Homeless students need extra attention. This is because some of them received little attention from their parents. In addition, there are a lot of cases in which the homeless students do not focus on their studies; rather they focus much on how to help their parents and even how they will find a place to sleep. Therefore, a school principal should help homeless students like Jasmine by creating caring adults in the building. Caring adults consist of three dimensions: a) liaisons, someone whose assignment is to worry about and help structure the success of the homeless school population; b) teachers, someone who helps homeless students when they do not have a secure place to live, by being a compassionate advocate; c) mentors, someone who helps homeless students feel a sense of acceptance at school (Murphy and Tobin, 2011).

  1. 4.     Creating an Effective Instructional Program

The National Center for Homeless Education (2013) in Cooper (2013) identifies some strategies to create an effective instructional program for homeless students: a) implement policies to assist with accumulating credits toward graduation such as chunking credits, implementing mastery-based learning, providing partial credit for completed coursework; b) provide flexibility with school assignments, including deadlines and needed supplies; and d. consider alternative education programs that allow flexible school hours, such as computer-based learning or online education. Murphy and Tobin (2011) suggested individualized instruction and cooperative learning platform, to create a more effective instructional program for homeless students. Individualized instruction is considered important for the student with high mobility. Meanwhile, cooperative learning can create an atmosphere of togetherness for students with all different backgrounds, which eventually creates a sense of respect.

  1. 5.     Parental Involvement

“The surest way to support homeless children’s education is to support their parents” (Nunez & Collignon, 2000 in Murphy and Tobin, 2011). In the video, Debbie explains to us that she is really concerned about her daughter’s education. She is willing to be involved with school in order to support Jasmine. Therefore, a school principal needs to really appreciate to the homeless parents who are supportive and encourage those who are not really engaged. Murphy and Tobin (2011) suggest three approaches to engage parents: a) deepened communication, b) develop support networks (to share works with other homeless parents), and c) establish the role of homeless parent advocates or liaisons. When homeless parents are being valued as other normal parents, they will feel they belong to the school family.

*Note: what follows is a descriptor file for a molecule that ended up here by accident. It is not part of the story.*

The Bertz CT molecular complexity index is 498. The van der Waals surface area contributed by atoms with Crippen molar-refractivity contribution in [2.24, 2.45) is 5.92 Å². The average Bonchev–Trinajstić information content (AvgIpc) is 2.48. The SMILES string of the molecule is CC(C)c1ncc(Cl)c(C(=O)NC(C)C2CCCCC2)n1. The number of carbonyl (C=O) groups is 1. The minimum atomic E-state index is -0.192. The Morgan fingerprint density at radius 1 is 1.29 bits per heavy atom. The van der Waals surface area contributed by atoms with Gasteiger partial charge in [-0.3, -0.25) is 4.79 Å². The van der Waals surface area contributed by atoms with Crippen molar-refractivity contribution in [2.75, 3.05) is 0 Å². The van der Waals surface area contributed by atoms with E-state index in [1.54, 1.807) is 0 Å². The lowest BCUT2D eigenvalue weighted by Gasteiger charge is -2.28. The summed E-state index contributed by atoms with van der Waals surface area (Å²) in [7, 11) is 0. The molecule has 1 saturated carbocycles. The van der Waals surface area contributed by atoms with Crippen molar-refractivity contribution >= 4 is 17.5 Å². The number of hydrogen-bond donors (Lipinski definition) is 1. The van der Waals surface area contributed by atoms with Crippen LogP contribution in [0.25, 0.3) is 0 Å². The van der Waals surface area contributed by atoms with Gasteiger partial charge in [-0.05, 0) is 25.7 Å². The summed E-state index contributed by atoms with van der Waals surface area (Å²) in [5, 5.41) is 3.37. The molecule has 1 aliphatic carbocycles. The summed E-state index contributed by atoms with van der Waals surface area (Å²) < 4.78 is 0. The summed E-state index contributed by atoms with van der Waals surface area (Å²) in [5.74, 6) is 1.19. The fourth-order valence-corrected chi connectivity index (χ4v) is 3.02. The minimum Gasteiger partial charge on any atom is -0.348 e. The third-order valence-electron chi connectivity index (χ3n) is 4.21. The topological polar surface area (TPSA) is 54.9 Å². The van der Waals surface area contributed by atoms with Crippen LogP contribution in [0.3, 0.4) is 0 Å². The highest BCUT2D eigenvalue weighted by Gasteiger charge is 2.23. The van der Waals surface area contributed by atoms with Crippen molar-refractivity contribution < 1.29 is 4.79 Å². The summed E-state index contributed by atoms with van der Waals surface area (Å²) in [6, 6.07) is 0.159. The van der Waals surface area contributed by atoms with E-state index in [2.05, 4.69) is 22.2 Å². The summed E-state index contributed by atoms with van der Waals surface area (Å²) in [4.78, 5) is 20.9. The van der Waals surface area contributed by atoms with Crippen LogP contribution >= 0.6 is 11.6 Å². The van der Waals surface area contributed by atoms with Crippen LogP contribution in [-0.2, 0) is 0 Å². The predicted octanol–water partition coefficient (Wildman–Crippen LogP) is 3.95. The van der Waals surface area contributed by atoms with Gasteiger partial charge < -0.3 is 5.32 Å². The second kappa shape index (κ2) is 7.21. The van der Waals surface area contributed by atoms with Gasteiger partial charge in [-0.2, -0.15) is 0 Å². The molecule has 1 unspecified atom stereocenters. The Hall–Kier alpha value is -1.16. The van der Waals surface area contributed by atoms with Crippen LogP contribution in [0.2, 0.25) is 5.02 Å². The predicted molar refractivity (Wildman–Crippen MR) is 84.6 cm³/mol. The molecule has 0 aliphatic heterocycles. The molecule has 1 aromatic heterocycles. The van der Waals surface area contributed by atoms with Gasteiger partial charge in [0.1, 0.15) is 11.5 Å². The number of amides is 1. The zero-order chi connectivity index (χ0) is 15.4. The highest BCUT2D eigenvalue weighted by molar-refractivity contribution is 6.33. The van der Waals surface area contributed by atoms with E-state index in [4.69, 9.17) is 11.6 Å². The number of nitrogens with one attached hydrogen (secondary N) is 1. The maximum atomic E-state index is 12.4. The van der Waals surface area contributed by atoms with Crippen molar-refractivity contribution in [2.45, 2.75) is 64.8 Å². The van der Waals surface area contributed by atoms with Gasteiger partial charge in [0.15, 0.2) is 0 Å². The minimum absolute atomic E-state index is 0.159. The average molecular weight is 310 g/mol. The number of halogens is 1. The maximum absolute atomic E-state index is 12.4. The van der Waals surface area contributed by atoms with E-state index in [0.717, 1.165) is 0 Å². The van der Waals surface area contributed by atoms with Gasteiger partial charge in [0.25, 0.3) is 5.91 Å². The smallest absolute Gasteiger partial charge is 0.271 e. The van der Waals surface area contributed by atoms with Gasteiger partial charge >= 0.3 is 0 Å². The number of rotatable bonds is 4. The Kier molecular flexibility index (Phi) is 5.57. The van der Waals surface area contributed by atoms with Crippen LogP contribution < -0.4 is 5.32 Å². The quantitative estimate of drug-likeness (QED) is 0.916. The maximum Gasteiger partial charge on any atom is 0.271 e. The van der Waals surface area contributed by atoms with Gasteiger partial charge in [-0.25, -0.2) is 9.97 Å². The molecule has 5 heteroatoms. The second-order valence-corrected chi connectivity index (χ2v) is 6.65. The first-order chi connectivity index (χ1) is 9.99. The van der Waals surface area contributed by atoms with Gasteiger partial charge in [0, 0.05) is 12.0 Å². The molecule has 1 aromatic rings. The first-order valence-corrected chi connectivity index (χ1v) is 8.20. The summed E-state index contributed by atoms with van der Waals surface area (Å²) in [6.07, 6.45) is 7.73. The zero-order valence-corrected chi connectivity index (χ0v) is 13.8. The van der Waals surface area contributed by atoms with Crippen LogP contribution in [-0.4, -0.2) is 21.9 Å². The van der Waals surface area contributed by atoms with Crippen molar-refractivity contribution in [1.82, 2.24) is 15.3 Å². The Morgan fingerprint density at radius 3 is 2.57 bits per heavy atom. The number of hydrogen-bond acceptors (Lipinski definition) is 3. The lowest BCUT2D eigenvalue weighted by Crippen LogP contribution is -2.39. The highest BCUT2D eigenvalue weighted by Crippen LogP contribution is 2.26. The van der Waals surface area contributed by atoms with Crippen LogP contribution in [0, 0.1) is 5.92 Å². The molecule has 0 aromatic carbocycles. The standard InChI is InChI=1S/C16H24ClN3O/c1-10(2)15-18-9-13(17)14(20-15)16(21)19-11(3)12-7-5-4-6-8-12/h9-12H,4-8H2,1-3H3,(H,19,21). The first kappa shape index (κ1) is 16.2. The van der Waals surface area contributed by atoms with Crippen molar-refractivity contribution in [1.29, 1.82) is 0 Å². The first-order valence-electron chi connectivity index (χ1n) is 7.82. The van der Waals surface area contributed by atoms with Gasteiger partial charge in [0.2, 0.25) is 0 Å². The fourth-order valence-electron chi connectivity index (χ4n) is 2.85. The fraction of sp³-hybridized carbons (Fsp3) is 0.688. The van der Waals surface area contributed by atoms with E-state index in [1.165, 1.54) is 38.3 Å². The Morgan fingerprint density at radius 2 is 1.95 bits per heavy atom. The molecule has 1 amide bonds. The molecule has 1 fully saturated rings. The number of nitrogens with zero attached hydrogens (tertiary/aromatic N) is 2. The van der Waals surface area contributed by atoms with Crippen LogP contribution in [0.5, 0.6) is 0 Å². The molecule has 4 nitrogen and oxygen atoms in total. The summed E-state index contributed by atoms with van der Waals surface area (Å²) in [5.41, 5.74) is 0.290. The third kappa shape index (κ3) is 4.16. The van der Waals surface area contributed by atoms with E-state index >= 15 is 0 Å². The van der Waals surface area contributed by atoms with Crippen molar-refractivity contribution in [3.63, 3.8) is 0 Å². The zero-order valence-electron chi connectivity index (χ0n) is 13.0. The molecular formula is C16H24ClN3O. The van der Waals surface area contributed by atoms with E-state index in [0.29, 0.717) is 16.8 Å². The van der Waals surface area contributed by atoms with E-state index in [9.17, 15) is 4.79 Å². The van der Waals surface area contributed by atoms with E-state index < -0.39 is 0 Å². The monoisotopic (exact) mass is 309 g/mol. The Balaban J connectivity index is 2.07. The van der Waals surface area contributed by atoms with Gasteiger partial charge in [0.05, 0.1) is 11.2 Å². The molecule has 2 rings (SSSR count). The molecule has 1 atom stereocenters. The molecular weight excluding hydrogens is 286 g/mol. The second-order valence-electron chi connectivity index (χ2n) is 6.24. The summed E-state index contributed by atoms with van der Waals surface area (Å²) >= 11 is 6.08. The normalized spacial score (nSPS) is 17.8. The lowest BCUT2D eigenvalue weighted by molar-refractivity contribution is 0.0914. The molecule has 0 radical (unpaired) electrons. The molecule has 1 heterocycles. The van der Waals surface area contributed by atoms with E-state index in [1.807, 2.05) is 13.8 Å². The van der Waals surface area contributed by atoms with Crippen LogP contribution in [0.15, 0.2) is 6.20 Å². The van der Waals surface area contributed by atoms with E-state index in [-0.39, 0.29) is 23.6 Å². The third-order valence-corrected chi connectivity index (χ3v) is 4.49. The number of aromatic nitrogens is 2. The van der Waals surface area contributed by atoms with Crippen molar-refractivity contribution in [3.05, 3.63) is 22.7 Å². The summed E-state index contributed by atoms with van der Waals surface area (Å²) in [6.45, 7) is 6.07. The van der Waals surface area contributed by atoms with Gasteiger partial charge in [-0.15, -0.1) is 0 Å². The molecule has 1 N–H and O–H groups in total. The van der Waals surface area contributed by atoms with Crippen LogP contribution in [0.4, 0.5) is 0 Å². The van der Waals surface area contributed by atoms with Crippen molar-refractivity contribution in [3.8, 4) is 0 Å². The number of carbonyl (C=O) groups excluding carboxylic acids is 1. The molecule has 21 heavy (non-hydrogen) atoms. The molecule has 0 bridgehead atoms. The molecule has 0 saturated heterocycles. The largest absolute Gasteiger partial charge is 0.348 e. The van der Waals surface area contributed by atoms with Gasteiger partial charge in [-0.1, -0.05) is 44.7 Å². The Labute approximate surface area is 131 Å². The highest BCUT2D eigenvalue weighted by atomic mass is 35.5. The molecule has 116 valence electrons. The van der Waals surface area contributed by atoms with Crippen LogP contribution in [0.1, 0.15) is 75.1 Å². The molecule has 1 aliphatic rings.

1. 6.     Increasing Awareness about Homelessness

Not all people in the school building as well as in the community are aware of the social problems that create homelessness. As a result, they tend to ignore students and parents who are homeless. If only the community is aware and are willing to help, Debbie’s family and other homeless families will not need to worry about housing nor education. Williams & Korinek, 2000 in Murphy and Tobin, 2011) wrote “A well-developed, ongoing, multidimensional program of staff development experiences to facilitate within-school and within-district awareness, understanding, and capability to respond to identified needs of homeless students characterizes effective school programs serving these students” (p. 230). National Center for Homeless Education (2013) in Cooper (2013) identified two strategies for a principal: a) become familiar with state laws related to the reporting of suspected abuse or neglect or a suspected runaway; and b) become familiar with eligibility criteria for local social services and housing programs; be ready to refer youth when services are needed.

Prioritization of Strategies

            Given all the steps above, a school principal should prioritize the first step in addressing homelessness: barrier removal. The urgent step that needs to be undertaken by every principal is to make sure that all homeless people under 18 are enrolled in school. Therefore, for the case of Jasmine and Debbie, the administrator and the principal should make the requirement for documentation simpler. Above all, distributed leadership should be implemented to remove barriers for homeless students. As a community leader, a school principal should engage the community, teachers, parents, administrators, non-governmental organizations, as well as the government to be supportive to homeless families.

Finally, principals need to make sure that the needs of both parents and students of homeless families are met. By applying these six steps, the educational problems of homeless families can be remedied. By helping homeless students succeed in their education, we can prevent homelessness in the future.



Cooper, Kristy. (2013). Students who are homeless (Chapter C). A class presentation. Michigan: Michigan State University.


Murphy, J. & Tobin, K. (2011). Homelessness comes to school. Thousand Oaks, CA: Corwin. Chapter 6: The legal framework and ensuring success, and Chapter 7: Ensuring success.


National Health Care for the Homeless Council. (2013). What is the official definition of homelessness? Retrieved from:


Whitehead, B., Bjoschee, F., Decker, R., (2013). The principal: Leadership for a global society; Los Angeles CA., Sage.



Some Approaches to the Betterment of Special Education

Dion Ginanto